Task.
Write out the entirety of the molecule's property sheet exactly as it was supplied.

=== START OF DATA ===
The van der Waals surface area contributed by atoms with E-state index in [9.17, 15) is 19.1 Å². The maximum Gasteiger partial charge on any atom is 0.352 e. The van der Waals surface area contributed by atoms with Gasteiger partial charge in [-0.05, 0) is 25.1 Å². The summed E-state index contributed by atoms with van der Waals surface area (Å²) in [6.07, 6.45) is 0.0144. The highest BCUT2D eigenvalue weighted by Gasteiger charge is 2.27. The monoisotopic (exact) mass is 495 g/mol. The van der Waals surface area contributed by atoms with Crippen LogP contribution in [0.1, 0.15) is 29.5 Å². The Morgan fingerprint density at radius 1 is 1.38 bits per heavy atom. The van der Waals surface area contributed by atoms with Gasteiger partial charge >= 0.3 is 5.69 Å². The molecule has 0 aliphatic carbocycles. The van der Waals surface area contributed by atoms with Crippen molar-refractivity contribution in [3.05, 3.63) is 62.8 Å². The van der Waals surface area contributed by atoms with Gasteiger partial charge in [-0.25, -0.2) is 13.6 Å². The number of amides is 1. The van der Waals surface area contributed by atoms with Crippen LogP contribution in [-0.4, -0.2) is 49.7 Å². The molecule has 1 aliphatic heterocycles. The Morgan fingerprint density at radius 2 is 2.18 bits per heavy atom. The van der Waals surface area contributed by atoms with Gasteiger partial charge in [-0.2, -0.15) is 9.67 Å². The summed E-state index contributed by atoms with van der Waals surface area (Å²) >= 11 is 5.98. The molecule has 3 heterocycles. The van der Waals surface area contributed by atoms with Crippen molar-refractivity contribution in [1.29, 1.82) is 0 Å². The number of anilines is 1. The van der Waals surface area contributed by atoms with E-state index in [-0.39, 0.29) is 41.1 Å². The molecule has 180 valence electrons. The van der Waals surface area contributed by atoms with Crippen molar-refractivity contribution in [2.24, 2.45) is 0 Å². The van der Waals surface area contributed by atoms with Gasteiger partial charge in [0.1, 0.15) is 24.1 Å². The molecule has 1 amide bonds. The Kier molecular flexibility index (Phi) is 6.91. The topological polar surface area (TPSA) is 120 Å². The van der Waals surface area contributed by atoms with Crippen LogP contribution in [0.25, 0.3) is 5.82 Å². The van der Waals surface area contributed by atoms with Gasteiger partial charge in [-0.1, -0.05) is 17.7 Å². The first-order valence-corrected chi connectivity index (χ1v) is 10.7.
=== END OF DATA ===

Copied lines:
The van der Waals surface area contributed by atoms with E-state index in [9.17, 15) is 19.1 Å². The maximum Gasteiger partial charge on any atom is 0.352 e. The van der Waals surface area contributed by atoms with Gasteiger partial charge in [-0.05, 0) is 25.1 Å². The summed E-state index contributed by atoms with van der Waals surface area (Å²) in [6.07, 6.45) is 0.0144. The highest BCUT2D eigenvalue weighted by Gasteiger charge is 2.27. The monoisotopic (exact) mass is 495 g/mol. The van der Waals surface area contributed by atoms with Crippen LogP contribution in [0.1, 0.15) is 29.5 Å². The Morgan fingerprint density at radius 1 is 1.38 bits per heavy atom. The van der Waals surface area contributed by atoms with Gasteiger partial charge >= 0.3 is 5.69 Å². The molecule has 0 aliphatic carbocycles. The van der Waals surface area contributed by atoms with Crippen molar-refractivity contribution in [3.05, 3.63) is 62.8 Å². The van der Waals surface area contributed by atoms with Gasteiger partial charge in [-0.25, -0.2) is 13.6 Å². The number of amides is 1. The van der Waals surface area contributed by atoms with Crippen LogP contribution in [-0.4, -0.2) is 49.7 Å². The molecule has 1 aliphatic heterocycles. The Morgan fingerprint density at radius 2 is 2.18 bits per heavy atom. The van der Waals surface area contributed by atoms with Gasteiger partial charge in [-0.2, -0.15) is 9.67 Å². The summed E-state index contributed by atoms with van der Waals surface area (Å²) >= 11 is 5.98. The molecule has 3 heterocycles. The van der Waals surface area contributed by atoms with Crippen molar-refractivity contribution in [1.29, 1.82) is 0 Å². The number of anilines is 1. The van der Waals surface area contributed by atoms with E-state index in [-0.39, 0.29) is 41.1 Å². The molecule has 180 valence electrons. The van der Waals surface area contributed by atoms with Crippen molar-refractivity contribution in [2.24, 2.45) is 0 Å². The van der Waals surface area contributed by atoms with Gasteiger partial charge in [0.1, 0.15) is 24.1 Å². The molecule has 1 amide bonds. The Kier molecular flexibility index (Phi) is 6.91. The topological polar surface area (TPSA) is 120 Å². The van der Waals surface area contributed by atoms with Crippen LogP contribution in [0.25, 0.3) is 5.82 Å². The van der Waals surface area contributed by atoms with Gasteiger partial charge in [-0.1, -0.05) is 17.7 Å². The first-order valence-corrected chi connectivity index (χ1v) is 10.7.